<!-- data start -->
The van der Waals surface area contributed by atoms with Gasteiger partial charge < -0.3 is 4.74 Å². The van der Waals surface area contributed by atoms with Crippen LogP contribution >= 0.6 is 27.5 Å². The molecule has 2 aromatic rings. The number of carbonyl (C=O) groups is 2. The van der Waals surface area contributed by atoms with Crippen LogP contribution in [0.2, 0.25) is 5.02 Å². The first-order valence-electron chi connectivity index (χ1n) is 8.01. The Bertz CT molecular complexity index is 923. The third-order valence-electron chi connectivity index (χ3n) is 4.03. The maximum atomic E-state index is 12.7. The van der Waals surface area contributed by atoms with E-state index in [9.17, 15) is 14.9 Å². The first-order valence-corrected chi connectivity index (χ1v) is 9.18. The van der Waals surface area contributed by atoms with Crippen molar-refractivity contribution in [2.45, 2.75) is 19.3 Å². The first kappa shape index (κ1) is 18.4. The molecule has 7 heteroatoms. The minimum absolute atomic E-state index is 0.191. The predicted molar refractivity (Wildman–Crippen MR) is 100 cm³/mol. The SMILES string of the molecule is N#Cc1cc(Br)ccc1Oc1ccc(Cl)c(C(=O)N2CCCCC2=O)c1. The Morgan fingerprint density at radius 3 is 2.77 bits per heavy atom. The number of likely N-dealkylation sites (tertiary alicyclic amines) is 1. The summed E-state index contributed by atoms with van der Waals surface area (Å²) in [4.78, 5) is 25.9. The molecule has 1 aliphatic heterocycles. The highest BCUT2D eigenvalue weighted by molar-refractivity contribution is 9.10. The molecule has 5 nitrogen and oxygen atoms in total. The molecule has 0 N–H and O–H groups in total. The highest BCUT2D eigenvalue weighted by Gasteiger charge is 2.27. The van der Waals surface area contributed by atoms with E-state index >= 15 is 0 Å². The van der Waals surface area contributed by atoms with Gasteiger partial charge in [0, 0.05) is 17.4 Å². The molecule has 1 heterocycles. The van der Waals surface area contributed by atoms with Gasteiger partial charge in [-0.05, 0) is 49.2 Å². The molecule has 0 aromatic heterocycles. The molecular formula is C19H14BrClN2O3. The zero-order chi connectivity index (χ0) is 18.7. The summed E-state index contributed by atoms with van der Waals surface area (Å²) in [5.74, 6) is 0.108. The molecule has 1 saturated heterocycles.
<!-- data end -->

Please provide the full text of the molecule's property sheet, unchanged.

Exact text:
The van der Waals surface area contributed by atoms with Gasteiger partial charge < -0.3 is 4.74 Å². The van der Waals surface area contributed by atoms with Crippen LogP contribution >= 0.6 is 27.5 Å². The molecule has 2 aromatic rings. The number of carbonyl (C=O) groups is 2. The van der Waals surface area contributed by atoms with Crippen LogP contribution in [0.2, 0.25) is 5.02 Å². The first-order valence-electron chi connectivity index (χ1n) is 8.01. The Bertz CT molecular complexity index is 923. The third-order valence-electron chi connectivity index (χ3n) is 4.03. The maximum atomic E-state index is 12.7. The van der Waals surface area contributed by atoms with E-state index in [9.17, 15) is 14.9 Å². The first-order valence-corrected chi connectivity index (χ1v) is 9.18. The van der Waals surface area contributed by atoms with Crippen molar-refractivity contribution in [2.45, 2.75) is 19.3 Å². The first kappa shape index (κ1) is 18.4. The molecule has 7 heteroatoms. The minimum absolute atomic E-state index is 0.191. The predicted molar refractivity (Wildman–Crippen MR) is 100 cm³/mol. The SMILES string of the molecule is N#Cc1cc(Br)ccc1Oc1ccc(Cl)c(C(=O)N2CCCCC2=O)c1. The Morgan fingerprint density at radius 3 is 2.77 bits per heavy atom. The number of likely N-dealkylation sites (tertiary alicyclic amines) is 1. The summed E-state index contributed by atoms with van der Waals surface area (Å²) in [4.78, 5) is 25.9. The molecule has 1 aliphatic heterocycles. The highest BCUT2D eigenvalue weighted by molar-refractivity contribution is 9.10. The molecule has 5 nitrogen and oxygen atoms in total. The molecule has 0 N–H and O–H groups in total. The highest BCUT2D eigenvalue weighted by Gasteiger charge is 2.27. The van der Waals surface area contributed by atoms with E-state index >= 15 is 0 Å². The van der Waals surface area contributed by atoms with Gasteiger partial charge in [0, 0.05) is 17.4 Å². The molecule has 1 heterocycles. The van der Waals surface area contributed by atoms with Gasteiger partial charge in [-0.05, 0) is 49.2 Å². The molecule has 0 aromatic heterocycles. The molecular formula is C19H14BrClN2O3. The zero-order chi connectivity index (χ0) is 18.7. The summed E-state index contributed by atoms with van der Waals surface area (Å²) in [5.74, 6) is 0.108. The molecule has 1 saturated heterocycles.